OK, so yes I reviewed Jose Padilha’s Robocop remake favourably, but that doesn’t mean that it’s any better than the original, just very different. Whereas Padilha’s remake brought the film to today’s serious, emotional and in need of grounding audience, Paul Verhoeven’s stuck two fingers up to what is acceptable and politically correct, and attempted to upset and insult just about everyone, and we love the film for it!
The new Robocop is without bloodshed, without anarchy, and most certainly without chief villain Clarence Boddicker (Kurtwood Smith). The new Robocop delivered on just about every level, but the films villain was almost non-existent, and was most certainly not a patch on the villains Verhoeven gave us in his version.
Boddicker lead a team of vile thugs that included Leon (Ray Wise), Acid Man Emil (Paul McCrane), Joe (Jesse Goins) and a large number of weapon hungry brutes looking for their next kill. These were real villains, loving the thrill of the chase, enjoying drugs and being in control, and when the streets turn to anarchy, they loved their new weapons (“I like it!” to quote Emil when given a gigantic gun).
Verhoeven’s villains were a real nasty bunch, and after witnessing them after a robbery argue over who burnt the fucking money, we know these guys are set to cause all kinds of mayhem, and they do not disappoint. After throwing ‘Bobby’ onto a chasing police car “can you fly Bobby”, Clarence and his cronies prove just how evil they are when they take down Officer Murphy in spectacular and gratuitous fashion. Murphy, a new and determined rookie, has joined officer Lewis (Nancy Allen) in the hunt for Boddicker and his men, and instead of waiting for backup, Murphy goes for all out assault, ending in violent tragedy.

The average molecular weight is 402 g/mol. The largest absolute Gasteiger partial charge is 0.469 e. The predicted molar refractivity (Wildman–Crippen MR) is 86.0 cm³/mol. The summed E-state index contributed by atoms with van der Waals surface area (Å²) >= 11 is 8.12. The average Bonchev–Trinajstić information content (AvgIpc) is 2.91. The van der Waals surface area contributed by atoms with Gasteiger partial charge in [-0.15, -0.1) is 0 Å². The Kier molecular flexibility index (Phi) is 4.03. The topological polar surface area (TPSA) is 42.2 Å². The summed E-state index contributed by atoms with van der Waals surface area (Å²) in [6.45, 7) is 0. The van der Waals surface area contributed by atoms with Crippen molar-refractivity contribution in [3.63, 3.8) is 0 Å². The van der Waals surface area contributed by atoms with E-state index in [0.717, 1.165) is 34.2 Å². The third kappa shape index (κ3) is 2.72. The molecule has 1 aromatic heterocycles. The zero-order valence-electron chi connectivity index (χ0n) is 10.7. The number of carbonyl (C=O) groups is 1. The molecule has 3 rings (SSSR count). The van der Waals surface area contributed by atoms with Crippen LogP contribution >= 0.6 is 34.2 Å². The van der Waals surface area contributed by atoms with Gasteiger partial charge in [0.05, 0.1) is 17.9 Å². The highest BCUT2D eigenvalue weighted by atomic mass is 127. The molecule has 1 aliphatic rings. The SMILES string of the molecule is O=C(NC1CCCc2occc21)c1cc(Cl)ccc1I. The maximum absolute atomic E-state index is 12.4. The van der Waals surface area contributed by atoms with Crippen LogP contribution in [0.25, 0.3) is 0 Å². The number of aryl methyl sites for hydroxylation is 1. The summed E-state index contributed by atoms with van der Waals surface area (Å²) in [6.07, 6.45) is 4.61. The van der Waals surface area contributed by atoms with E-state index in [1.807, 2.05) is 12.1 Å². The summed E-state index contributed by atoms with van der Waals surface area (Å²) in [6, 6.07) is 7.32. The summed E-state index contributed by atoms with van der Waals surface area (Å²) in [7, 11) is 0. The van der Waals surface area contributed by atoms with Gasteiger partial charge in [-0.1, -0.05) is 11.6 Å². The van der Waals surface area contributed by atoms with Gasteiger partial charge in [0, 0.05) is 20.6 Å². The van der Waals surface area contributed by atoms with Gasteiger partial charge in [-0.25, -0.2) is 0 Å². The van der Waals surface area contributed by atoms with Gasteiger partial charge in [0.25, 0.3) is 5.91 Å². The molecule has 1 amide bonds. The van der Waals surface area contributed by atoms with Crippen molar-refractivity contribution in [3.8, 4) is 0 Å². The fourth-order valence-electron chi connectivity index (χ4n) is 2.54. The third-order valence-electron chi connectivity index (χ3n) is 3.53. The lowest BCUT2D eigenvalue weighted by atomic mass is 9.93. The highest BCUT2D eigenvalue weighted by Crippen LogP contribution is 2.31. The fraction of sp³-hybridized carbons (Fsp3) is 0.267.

Lewis is knocked out, while Murphy suffers one one of the most violent deaths in cinema history. Caught and taken to the brutal hands of Boddicker, Murphy still has his sense of humour when he calls Boddicker “slime”, but all that relief is soon taken away when Boddicker plays target practice, and blows Murphy’s hand off. He then gives the fun to his thugs, who proceed to blast Murphy into oblivion, but his bullet-proof vest saves him from death.
The jokes come thick and fast: “well give the man a hand!” bellows Boddicker after blowing Murphy’s hand off, and later on the onslught of bullets is met with the almost child-like pleas of “does it hurt, does it hurt?”. Verhoeven’s fascination with violence is portrayed in sickening fashion, and suddenly the idea of rooting for the bad guys feels wrong, insulting and unjustified. Boddicker’s cold shot to the head cements one of films greatest ever villians as he casually, coldly and calmly delivers the killer blow while chewing on his bubblegum. The celebration and excitement heard from his crew only heightens the disturbing factor, and having seen this for the first time, we the viewer will never be able to regroup and go back to the normality of safe films. With one single death, Verhoeven has pushed viewers over the edge, and pushed cinema into realms of ultra violence never, ever seen on such a level before (or even since).
The scene is shocking, brutal, disturbing, but ultimately brilliant as it shows just how far cinema could push its audience back in the 80’s, and it shows just how new ultra violence in its purest, most savage form like this, was as an experience. Never one for playing by the rules, Verhoeven delivered a cop death that would forever be imitated, with directors thriving to better, but no one since has even come close to the flamboyance, the brutality, the sheer love of violence as was witnessed in this classic scene.